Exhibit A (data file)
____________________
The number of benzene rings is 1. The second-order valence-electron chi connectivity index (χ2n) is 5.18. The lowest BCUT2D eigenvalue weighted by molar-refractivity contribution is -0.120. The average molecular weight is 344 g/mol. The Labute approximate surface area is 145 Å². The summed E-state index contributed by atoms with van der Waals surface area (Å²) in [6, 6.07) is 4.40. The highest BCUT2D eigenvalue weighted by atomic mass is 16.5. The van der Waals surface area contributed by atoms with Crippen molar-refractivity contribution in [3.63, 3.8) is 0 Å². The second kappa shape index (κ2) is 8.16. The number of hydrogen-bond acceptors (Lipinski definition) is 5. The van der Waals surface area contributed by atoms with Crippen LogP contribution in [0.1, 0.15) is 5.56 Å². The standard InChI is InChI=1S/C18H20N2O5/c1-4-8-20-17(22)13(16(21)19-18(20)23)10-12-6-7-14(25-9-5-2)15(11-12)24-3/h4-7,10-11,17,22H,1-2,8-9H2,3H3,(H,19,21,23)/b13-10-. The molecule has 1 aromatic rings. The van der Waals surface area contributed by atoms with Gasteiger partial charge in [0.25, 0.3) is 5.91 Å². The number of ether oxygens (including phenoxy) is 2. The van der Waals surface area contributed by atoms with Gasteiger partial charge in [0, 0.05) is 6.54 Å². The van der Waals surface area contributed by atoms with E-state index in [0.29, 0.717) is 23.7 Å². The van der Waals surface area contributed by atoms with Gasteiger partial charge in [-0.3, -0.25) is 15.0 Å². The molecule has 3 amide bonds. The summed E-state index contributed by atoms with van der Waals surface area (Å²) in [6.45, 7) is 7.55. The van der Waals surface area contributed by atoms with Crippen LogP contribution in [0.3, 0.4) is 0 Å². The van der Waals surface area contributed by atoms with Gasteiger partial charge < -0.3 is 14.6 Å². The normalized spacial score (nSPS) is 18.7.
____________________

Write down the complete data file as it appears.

The number of benzene rings is 1. The second-order valence-electron chi connectivity index (χ2n) is 5.18. The lowest BCUT2D eigenvalue weighted by molar-refractivity contribution is -0.120. The average molecular weight is 344 g/mol. The Labute approximate surface area is 145 Å². The summed E-state index contributed by atoms with van der Waals surface area (Å²) in [6, 6.07) is 4.40. The highest BCUT2D eigenvalue weighted by atomic mass is 16.5. The van der Waals surface area contributed by atoms with Crippen molar-refractivity contribution in [3.63, 3.8) is 0 Å². The second kappa shape index (κ2) is 8.16. The number of hydrogen-bond acceptors (Lipinski definition) is 5. The van der Waals surface area contributed by atoms with Crippen LogP contribution in [0.1, 0.15) is 5.56 Å². The standard InChI is InChI=1S/C18H20N2O5/c1-4-8-20-17(22)13(16(21)19-18(20)23)10-12-6-7-14(25-9-5-2)15(11-12)24-3/h4-7,10-11,17,22H,1-2,8-9H2,3H3,(H,19,21,23)/b13-10-. The molecule has 1 aromatic rings. The van der Waals surface area contributed by atoms with Gasteiger partial charge in [0.25, 0.3) is 5.91 Å². The number of ether oxygens (including phenoxy) is 2. The van der Waals surface area contributed by atoms with Gasteiger partial charge in [0, 0.05) is 6.54 Å². The van der Waals surface area contributed by atoms with E-state index in [0.29, 0.717) is 23.7 Å². The van der Waals surface area contributed by atoms with Gasteiger partial charge in [-0.3, -0.25) is 15.0 Å². The molecule has 3 amide bonds. The summed E-state index contributed by atoms with van der Waals surface area (Å²) in [6.45, 7) is 7.55. The van der Waals surface area contributed by atoms with Crippen LogP contribution in [0.3, 0.4) is 0 Å². The van der Waals surface area contributed by atoms with Gasteiger partial charge < -0.3 is 14.6 Å². The normalized spacial score (nSPS) is 18.7.